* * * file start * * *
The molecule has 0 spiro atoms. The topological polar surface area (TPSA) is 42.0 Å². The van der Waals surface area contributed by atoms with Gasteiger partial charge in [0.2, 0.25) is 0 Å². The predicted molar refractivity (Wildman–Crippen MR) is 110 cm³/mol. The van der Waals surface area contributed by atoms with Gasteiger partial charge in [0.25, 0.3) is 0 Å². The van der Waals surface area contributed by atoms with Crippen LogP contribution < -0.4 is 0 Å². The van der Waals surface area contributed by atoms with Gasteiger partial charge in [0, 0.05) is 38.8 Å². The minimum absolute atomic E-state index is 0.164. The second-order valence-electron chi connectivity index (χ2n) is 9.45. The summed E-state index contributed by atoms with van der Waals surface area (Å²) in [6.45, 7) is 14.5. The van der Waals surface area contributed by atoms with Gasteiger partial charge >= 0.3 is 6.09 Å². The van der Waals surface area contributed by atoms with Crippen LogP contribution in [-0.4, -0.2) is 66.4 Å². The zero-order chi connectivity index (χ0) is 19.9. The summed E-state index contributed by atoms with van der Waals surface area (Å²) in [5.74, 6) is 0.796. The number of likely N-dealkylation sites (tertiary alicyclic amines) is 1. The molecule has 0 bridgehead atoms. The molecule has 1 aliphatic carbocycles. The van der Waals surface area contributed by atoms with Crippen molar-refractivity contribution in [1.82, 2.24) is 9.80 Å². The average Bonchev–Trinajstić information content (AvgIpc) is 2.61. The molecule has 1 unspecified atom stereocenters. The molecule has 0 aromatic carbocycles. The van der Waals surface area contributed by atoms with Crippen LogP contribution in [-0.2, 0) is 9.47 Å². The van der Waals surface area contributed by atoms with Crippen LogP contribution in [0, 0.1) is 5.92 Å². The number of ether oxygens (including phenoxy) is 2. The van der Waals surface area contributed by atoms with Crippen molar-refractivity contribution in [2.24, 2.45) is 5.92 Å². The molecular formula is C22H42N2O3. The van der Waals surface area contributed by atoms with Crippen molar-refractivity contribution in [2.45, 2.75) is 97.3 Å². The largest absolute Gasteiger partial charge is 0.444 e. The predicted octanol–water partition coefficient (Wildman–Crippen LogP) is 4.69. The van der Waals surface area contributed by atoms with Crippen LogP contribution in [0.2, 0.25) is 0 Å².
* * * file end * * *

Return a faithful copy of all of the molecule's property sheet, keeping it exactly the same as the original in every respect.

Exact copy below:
The molecule has 0 spiro atoms. The topological polar surface area (TPSA) is 42.0 Å². The van der Waals surface area contributed by atoms with Gasteiger partial charge in [0.2, 0.25) is 0 Å². The predicted molar refractivity (Wildman–Crippen MR) is 110 cm³/mol. The van der Waals surface area contributed by atoms with Gasteiger partial charge in [0.25, 0.3) is 0 Å². The van der Waals surface area contributed by atoms with Crippen LogP contribution < -0.4 is 0 Å². The van der Waals surface area contributed by atoms with Gasteiger partial charge in [0, 0.05) is 38.8 Å². The minimum absolute atomic E-state index is 0.164. The second-order valence-electron chi connectivity index (χ2n) is 9.45. The summed E-state index contributed by atoms with van der Waals surface area (Å²) in [6.45, 7) is 14.5. The van der Waals surface area contributed by atoms with Gasteiger partial charge >= 0.3 is 6.09 Å². The van der Waals surface area contributed by atoms with Crippen LogP contribution in [-0.4, -0.2) is 66.4 Å². The zero-order chi connectivity index (χ0) is 19.9. The summed E-state index contributed by atoms with van der Waals surface area (Å²) in [5.74, 6) is 0.796. The number of likely N-dealkylation sites (tertiary alicyclic amines) is 1. The molecule has 0 bridgehead atoms. The molecule has 1 aliphatic carbocycles. The van der Waals surface area contributed by atoms with Crippen molar-refractivity contribution in [1.82, 2.24) is 9.80 Å². The average Bonchev–Trinajstić information content (AvgIpc) is 2.61. The molecule has 1 unspecified atom stereocenters. The molecule has 0 aromatic carbocycles. The van der Waals surface area contributed by atoms with Crippen LogP contribution in [-0.2, 0) is 9.47 Å². The van der Waals surface area contributed by atoms with Crippen LogP contribution in [0, 0.1) is 5.92 Å². The number of ether oxygens (including phenoxy) is 2. The van der Waals surface area contributed by atoms with Crippen molar-refractivity contribution in [2.24, 2.45) is 5.92 Å². The molecular formula is C22H42N2O3. The van der Waals surface area contributed by atoms with Crippen molar-refractivity contribution in [2.45, 2.75) is 97.3 Å². The largest absolute Gasteiger partial charge is 0.444 e. The predicted octanol–water partition coefficient (Wildman–Crippen LogP) is 4.69. The van der Waals surface area contributed by atoms with Crippen LogP contribution in [0.2, 0.25) is 0 Å².